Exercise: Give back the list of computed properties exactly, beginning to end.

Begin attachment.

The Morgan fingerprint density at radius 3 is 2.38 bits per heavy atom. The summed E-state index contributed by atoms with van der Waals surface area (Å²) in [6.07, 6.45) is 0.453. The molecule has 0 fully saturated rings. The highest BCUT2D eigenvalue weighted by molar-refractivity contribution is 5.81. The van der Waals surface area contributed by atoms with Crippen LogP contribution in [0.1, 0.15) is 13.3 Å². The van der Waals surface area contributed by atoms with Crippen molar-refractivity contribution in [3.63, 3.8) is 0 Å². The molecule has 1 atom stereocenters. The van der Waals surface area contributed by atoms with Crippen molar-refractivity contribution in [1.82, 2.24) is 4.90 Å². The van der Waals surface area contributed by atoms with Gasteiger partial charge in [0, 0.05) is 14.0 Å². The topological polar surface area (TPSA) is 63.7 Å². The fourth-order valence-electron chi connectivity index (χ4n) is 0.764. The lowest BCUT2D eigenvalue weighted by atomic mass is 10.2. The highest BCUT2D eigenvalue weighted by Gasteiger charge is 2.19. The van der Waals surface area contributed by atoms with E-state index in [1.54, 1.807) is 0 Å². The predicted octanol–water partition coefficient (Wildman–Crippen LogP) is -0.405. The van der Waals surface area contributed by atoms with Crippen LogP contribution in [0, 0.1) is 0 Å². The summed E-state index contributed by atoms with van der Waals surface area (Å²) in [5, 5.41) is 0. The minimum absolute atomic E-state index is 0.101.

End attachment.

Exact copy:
The Morgan fingerprint density at radius 3 is 2.38 bits per heavy atom. The summed E-state index contributed by atoms with van der Waals surface area (Å²) in [6.07, 6.45) is 0.453. The molecule has 0 fully saturated rings. The highest BCUT2D eigenvalue weighted by molar-refractivity contribution is 5.81. The van der Waals surface area contributed by atoms with Crippen LogP contribution in [0.1, 0.15) is 13.3 Å². The van der Waals surface area contributed by atoms with Crippen molar-refractivity contribution in [3.63, 3.8) is 0 Å². The molecule has 1 atom stereocenters. The van der Waals surface area contributed by atoms with Crippen molar-refractivity contribution in [1.82, 2.24) is 4.90 Å². The van der Waals surface area contributed by atoms with Gasteiger partial charge in [0, 0.05) is 14.0 Å². The topological polar surface area (TPSA) is 63.7 Å². The fourth-order valence-electron chi connectivity index (χ4n) is 0.764. The lowest BCUT2D eigenvalue weighted by atomic mass is 10.2. The highest BCUT2D eigenvalue weighted by Gasteiger charge is 2.19. The van der Waals surface area contributed by atoms with E-state index in [1.54, 1.807) is 0 Å². The predicted octanol–water partition coefficient (Wildman–Crippen LogP) is -0.405. The van der Waals surface area contributed by atoms with Crippen LogP contribution in [0, 0.1) is 0 Å². The summed E-state index contributed by atoms with van der Waals surface area (Å²) in [5, 5.41) is 0. The minimum absolute atomic E-state index is 0.101.